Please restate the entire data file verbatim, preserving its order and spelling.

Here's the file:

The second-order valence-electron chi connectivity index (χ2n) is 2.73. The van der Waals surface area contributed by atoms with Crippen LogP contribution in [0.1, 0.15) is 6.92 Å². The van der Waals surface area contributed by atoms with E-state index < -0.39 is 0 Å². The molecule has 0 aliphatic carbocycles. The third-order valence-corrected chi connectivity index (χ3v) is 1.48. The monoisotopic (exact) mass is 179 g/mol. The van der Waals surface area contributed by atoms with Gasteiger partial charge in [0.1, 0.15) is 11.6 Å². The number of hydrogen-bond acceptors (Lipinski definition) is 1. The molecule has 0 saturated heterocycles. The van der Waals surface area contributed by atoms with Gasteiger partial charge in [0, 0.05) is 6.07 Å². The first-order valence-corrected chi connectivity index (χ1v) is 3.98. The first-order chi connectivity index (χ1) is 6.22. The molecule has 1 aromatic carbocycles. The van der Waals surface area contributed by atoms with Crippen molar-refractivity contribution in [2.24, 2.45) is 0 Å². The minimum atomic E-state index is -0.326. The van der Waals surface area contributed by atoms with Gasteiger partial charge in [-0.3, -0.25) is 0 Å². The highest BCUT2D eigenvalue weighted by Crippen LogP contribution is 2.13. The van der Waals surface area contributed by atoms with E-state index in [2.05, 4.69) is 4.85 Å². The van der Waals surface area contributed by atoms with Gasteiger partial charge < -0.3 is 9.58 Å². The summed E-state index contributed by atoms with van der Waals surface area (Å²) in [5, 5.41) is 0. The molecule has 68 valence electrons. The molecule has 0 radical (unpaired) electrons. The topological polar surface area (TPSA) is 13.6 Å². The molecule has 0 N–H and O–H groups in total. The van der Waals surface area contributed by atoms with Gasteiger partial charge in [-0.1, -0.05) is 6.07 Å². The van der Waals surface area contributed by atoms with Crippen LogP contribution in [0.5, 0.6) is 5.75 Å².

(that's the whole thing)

The second-order valence-electron chi connectivity index (χ2n) is 2.73. The van der Waals surface area contributed by atoms with Crippen LogP contribution in [0.1, 0.15) is 6.92 Å². The van der Waals surface area contributed by atoms with E-state index < -0.39 is 0 Å². The molecule has 0 aliphatic carbocycles. The third-order valence-corrected chi connectivity index (χ3v) is 1.48. The monoisotopic (exact) mass is 179 g/mol. The van der Waals surface area contributed by atoms with Gasteiger partial charge in [0.1, 0.15) is 11.6 Å². The number of hydrogen-bond acceptors (Lipinski definition) is 1. The molecule has 0 saturated heterocycles. The van der Waals surface area contributed by atoms with Gasteiger partial charge in [0, 0.05) is 6.07 Å². The first-order valence-corrected chi connectivity index (χ1v) is 3.98. The first-order chi connectivity index (χ1) is 6.22. The molecule has 1 aromatic carbocycles. The van der Waals surface area contributed by atoms with Crippen molar-refractivity contribution in [2.24, 2.45) is 0 Å². The minimum atomic E-state index is -0.326. The van der Waals surface area contributed by atoms with Gasteiger partial charge in [-0.3, -0.25) is 0 Å². The highest BCUT2D eigenvalue weighted by Crippen LogP contribution is 2.13. The van der Waals surface area contributed by atoms with E-state index in [2.05, 4.69) is 4.85 Å². The van der Waals surface area contributed by atoms with Gasteiger partial charge < -0.3 is 9.58 Å². The summed E-state index contributed by atoms with van der Waals surface area (Å²) in [5, 5.41) is 0. The molecule has 68 valence electrons. The molecule has 0 radical (unpaired) electrons. The topological polar surface area (TPSA) is 13.6 Å². The molecule has 0 N–H and O–H groups in total. The van der Waals surface area contributed by atoms with Gasteiger partial charge in [-0.1, -0.05) is 6.07 Å². The van der Waals surface area contributed by atoms with Crippen LogP contribution in [0.5, 0.6) is 5.75 Å².